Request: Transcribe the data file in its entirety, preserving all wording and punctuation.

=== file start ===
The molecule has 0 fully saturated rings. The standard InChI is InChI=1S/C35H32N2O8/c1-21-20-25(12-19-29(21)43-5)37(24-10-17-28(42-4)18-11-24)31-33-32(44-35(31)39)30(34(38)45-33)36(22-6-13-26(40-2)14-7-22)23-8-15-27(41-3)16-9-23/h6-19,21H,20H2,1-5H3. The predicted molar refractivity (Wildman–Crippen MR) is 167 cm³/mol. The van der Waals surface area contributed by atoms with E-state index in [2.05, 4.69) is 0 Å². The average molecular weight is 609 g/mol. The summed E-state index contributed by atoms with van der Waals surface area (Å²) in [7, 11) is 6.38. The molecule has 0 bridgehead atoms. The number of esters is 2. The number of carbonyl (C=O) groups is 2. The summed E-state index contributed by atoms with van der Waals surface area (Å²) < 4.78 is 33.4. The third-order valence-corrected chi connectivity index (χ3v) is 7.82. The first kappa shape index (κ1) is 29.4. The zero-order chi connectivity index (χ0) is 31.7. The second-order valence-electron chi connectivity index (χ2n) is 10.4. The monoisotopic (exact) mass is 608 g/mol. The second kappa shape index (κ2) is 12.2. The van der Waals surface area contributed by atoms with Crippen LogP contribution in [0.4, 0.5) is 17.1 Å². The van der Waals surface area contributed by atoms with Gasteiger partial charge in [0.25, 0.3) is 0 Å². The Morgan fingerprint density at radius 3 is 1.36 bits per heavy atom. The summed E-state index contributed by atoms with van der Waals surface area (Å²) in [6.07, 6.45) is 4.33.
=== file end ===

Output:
The molecule has 0 fully saturated rings. The standard InChI is InChI=1S/C35H32N2O8/c1-21-20-25(12-19-29(21)43-5)37(24-10-17-28(42-4)18-11-24)31-33-32(44-35(31)39)30(34(38)45-33)36(22-6-13-26(40-2)14-7-22)23-8-15-27(41-3)16-9-23/h6-19,21H,20H2,1-5H3. The predicted molar refractivity (Wildman–Crippen MR) is 167 cm³/mol. The van der Waals surface area contributed by atoms with E-state index in [2.05, 4.69) is 0 Å². The average molecular weight is 609 g/mol. The summed E-state index contributed by atoms with van der Waals surface area (Å²) in [7, 11) is 6.38. The molecule has 0 bridgehead atoms. The number of esters is 2. The number of carbonyl (C=O) groups is 2. The summed E-state index contributed by atoms with van der Waals surface area (Å²) < 4.78 is 33.4. The third-order valence-corrected chi connectivity index (χ3v) is 7.82. The first kappa shape index (κ1) is 29.4. The zero-order chi connectivity index (χ0) is 31.7. The second-order valence-electron chi connectivity index (χ2n) is 10.4. The monoisotopic (exact) mass is 608 g/mol. The second kappa shape index (κ2) is 12.2. The van der Waals surface area contributed by atoms with Crippen LogP contribution in [0.4, 0.5) is 17.1 Å². The van der Waals surface area contributed by atoms with Gasteiger partial charge in [0.25, 0.3) is 0 Å². The Morgan fingerprint density at radius 3 is 1.36 bits per heavy atom. The summed E-state index contributed by atoms with van der Waals surface area (Å²) in [6.07, 6.45) is 4.33.